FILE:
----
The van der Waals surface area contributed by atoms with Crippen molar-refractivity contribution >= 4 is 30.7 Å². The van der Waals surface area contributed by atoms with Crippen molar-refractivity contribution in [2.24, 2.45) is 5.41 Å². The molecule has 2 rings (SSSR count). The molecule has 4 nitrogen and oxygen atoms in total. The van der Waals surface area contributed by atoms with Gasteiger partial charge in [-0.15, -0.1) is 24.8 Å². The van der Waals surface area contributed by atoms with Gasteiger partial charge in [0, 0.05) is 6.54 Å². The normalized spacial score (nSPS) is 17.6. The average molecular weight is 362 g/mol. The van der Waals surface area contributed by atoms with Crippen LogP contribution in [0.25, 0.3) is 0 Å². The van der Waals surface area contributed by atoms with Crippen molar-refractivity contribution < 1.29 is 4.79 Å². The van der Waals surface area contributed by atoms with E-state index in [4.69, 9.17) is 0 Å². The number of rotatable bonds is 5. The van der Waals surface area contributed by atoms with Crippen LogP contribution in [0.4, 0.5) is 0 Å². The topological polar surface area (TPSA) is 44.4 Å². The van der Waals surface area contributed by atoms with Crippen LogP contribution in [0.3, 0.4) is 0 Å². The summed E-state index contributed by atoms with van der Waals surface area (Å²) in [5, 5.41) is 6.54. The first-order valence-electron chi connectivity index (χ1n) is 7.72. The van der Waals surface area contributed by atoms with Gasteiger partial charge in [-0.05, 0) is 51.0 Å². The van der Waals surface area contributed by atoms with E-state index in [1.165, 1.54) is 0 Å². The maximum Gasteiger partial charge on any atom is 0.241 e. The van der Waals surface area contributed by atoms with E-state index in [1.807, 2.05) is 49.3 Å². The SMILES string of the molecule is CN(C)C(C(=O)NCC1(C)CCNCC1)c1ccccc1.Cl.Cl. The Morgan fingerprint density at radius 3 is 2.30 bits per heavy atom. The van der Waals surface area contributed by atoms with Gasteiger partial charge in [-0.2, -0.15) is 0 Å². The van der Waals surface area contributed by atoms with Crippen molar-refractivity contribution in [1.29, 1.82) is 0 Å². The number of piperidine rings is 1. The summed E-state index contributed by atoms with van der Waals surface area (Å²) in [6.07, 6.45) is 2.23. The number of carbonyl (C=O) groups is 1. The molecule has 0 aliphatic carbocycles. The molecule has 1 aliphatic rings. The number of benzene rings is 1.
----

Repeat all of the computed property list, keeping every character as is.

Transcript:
The van der Waals surface area contributed by atoms with Crippen molar-refractivity contribution >= 4 is 30.7 Å². The van der Waals surface area contributed by atoms with Crippen molar-refractivity contribution in [2.24, 2.45) is 5.41 Å². The molecule has 2 rings (SSSR count). The molecule has 4 nitrogen and oxygen atoms in total. The van der Waals surface area contributed by atoms with Gasteiger partial charge in [-0.15, -0.1) is 24.8 Å². The van der Waals surface area contributed by atoms with Gasteiger partial charge in [0, 0.05) is 6.54 Å². The normalized spacial score (nSPS) is 17.6. The average molecular weight is 362 g/mol. The van der Waals surface area contributed by atoms with Crippen LogP contribution in [0.25, 0.3) is 0 Å². The van der Waals surface area contributed by atoms with Crippen molar-refractivity contribution < 1.29 is 4.79 Å². The van der Waals surface area contributed by atoms with E-state index in [4.69, 9.17) is 0 Å². The number of rotatable bonds is 5. The van der Waals surface area contributed by atoms with Crippen LogP contribution in [0.4, 0.5) is 0 Å². The topological polar surface area (TPSA) is 44.4 Å². The van der Waals surface area contributed by atoms with Crippen LogP contribution in [0.3, 0.4) is 0 Å². The summed E-state index contributed by atoms with van der Waals surface area (Å²) in [5, 5.41) is 6.54. The first-order valence-electron chi connectivity index (χ1n) is 7.72. The van der Waals surface area contributed by atoms with Gasteiger partial charge in [-0.05, 0) is 51.0 Å². The van der Waals surface area contributed by atoms with E-state index in [1.165, 1.54) is 0 Å². The maximum Gasteiger partial charge on any atom is 0.241 e. The van der Waals surface area contributed by atoms with E-state index in [1.807, 2.05) is 49.3 Å². The SMILES string of the molecule is CN(C)C(C(=O)NCC1(C)CCNCC1)c1ccccc1.Cl.Cl. The Morgan fingerprint density at radius 3 is 2.30 bits per heavy atom. The van der Waals surface area contributed by atoms with Gasteiger partial charge in [-0.2, -0.15) is 0 Å². The van der Waals surface area contributed by atoms with Crippen molar-refractivity contribution in [1.29, 1.82) is 0 Å². The number of piperidine rings is 1. The summed E-state index contributed by atoms with van der Waals surface area (Å²) in [6.07, 6.45) is 2.23. The number of carbonyl (C=O) groups is 1. The molecule has 0 aliphatic carbocycles. The molecule has 1 aliphatic rings. The number of benzene rings is 1.